In 2006, Kind of Like Spitting songwriter Ben Barnett abruptly announced that he was breaking up the band, then proceeded to drop off the face of the earth. After releasing eight full-length albums in six years, Barnett spent the next three years without writing a single song. He had built his entire career on candid, emotionally vulnerable songs about dysfunctional relationships, but when he and his former fiancée parted ways for good, Barnett succumbed to the darkness that making music had always kept at bay.
Blunt Mechanic With Title Tracks and Police Teeth. The Vera Project, 305 Harrison St., 956-8372. $9. All ages. 7:30 p.m. Fri., May 7.
"I lost my shit," he says with a rueful smile. "There were legitimate reasons to stay and to live in that situation, but I have this really great way of taking a situation that should be put to bed and let[ting it] go way too far."
Ultimately, it took a job teaching kids at the Paul Green School of Rock to lift Barnett out of his downward spiral and back to songwriting. While Barnett was still in Portland, working at a coffee shop and trying to get his life back together, a friend who taught at the school asked Barnett to fill in for a few of his sessions. Barnett agreed to give it a try. "Before I even went through the threshold of the campus, I walked back out and quit my job," Barnett recalls. Eventually, Barnett became the director of the new Paul Green School of Rock in Seattle.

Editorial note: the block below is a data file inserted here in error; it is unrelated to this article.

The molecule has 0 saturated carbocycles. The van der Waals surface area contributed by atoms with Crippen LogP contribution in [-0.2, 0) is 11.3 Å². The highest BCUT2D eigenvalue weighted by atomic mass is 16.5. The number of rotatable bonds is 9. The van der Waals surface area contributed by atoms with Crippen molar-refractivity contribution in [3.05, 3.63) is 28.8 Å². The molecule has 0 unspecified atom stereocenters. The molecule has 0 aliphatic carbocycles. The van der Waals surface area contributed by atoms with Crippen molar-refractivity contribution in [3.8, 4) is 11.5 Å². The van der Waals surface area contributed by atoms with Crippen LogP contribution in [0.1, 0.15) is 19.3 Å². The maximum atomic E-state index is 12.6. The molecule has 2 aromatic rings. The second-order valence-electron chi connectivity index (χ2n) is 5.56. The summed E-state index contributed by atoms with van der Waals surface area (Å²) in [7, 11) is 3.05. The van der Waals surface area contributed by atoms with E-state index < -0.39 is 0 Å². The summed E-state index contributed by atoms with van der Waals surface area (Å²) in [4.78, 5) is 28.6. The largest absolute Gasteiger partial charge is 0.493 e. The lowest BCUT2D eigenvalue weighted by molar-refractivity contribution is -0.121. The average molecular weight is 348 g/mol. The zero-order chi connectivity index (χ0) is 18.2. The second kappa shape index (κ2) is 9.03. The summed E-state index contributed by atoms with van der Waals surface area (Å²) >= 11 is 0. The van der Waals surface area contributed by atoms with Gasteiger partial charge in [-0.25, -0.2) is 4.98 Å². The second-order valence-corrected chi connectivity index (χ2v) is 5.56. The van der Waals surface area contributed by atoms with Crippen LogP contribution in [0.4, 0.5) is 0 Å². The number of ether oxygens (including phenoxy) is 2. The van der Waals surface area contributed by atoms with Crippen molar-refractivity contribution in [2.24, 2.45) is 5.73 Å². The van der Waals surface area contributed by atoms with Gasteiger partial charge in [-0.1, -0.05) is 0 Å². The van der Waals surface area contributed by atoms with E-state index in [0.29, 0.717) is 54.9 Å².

Now, as he perches before stacks of cassette recording equipment at his south Seattle home, it's clear that the 35-year-old has moved on to a new chapter in his life. Which is why Barnett chose to start a new band, Blunt Mechanic, rather than try to resurrect Kind of Like Spitting. Even though the bright, lo-fi tape recordings he's made as Blunt Mechanic sound a lot like his former band—there's no mistaking Barnett's raw, reedy singing voice for anyone else's—the songs onWorld Record, his first Blunt Mechanic album (and first Barsuk Records release since 2002's Bridges Worth Burning) are, for the first time in Barnett's career, as hopeful as they are emotionally affecting. "It's not so much what you hear that's revolutionary, it's what was going on in my head that was."